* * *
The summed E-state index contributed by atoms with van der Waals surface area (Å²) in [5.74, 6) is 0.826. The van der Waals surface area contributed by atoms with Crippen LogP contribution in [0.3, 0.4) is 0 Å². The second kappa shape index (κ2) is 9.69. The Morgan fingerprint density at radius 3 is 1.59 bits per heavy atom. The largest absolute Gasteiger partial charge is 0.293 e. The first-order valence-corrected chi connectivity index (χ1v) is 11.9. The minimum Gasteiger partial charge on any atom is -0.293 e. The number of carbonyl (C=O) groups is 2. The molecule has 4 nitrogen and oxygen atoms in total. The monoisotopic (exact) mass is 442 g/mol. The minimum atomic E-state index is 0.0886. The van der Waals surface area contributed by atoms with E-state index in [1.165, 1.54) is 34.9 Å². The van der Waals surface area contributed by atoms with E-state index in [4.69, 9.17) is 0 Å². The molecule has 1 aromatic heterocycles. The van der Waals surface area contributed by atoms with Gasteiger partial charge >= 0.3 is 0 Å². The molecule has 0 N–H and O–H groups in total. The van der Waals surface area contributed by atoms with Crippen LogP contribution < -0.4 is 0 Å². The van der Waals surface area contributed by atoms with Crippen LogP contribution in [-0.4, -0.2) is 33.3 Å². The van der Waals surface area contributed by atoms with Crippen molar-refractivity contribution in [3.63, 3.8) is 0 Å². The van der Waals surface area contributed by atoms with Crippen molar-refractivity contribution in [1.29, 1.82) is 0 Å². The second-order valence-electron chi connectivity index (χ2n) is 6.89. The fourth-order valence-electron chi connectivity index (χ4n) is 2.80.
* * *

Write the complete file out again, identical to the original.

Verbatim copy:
The summed E-state index contributed by atoms with van der Waals surface area (Å²) in [5.74, 6) is 0.826. The van der Waals surface area contributed by atoms with Crippen LogP contribution in [0.3, 0.4) is 0 Å². The second kappa shape index (κ2) is 9.69. The Morgan fingerprint density at radius 3 is 1.59 bits per heavy atom. The largest absolute Gasteiger partial charge is 0.293 e. The first-order valence-corrected chi connectivity index (χ1v) is 11.9. The minimum Gasteiger partial charge on any atom is -0.293 e. The number of carbonyl (C=O) groups is 2. The molecule has 4 nitrogen and oxygen atoms in total. The monoisotopic (exact) mass is 442 g/mol. The minimum atomic E-state index is 0.0886. The van der Waals surface area contributed by atoms with E-state index in [1.165, 1.54) is 34.9 Å². The van der Waals surface area contributed by atoms with E-state index in [4.69, 9.17) is 0 Å². The molecule has 1 aromatic heterocycles. The van der Waals surface area contributed by atoms with Gasteiger partial charge >= 0.3 is 0 Å². The molecule has 0 N–H and O–H groups in total. The van der Waals surface area contributed by atoms with Crippen LogP contribution < -0.4 is 0 Å². The van der Waals surface area contributed by atoms with Crippen LogP contribution in [-0.4, -0.2) is 33.3 Å². The van der Waals surface area contributed by atoms with Crippen molar-refractivity contribution in [3.63, 3.8) is 0 Å². The van der Waals surface area contributed by atoms with Crippen molar-refractivity contribution in [1.29, 1.82) is 0 Å². The second-order valence-electron chi connectivity index (χ2n) is 6.89. The fourth-order valence-electron chi connectivity index (χ4n) is 2.80.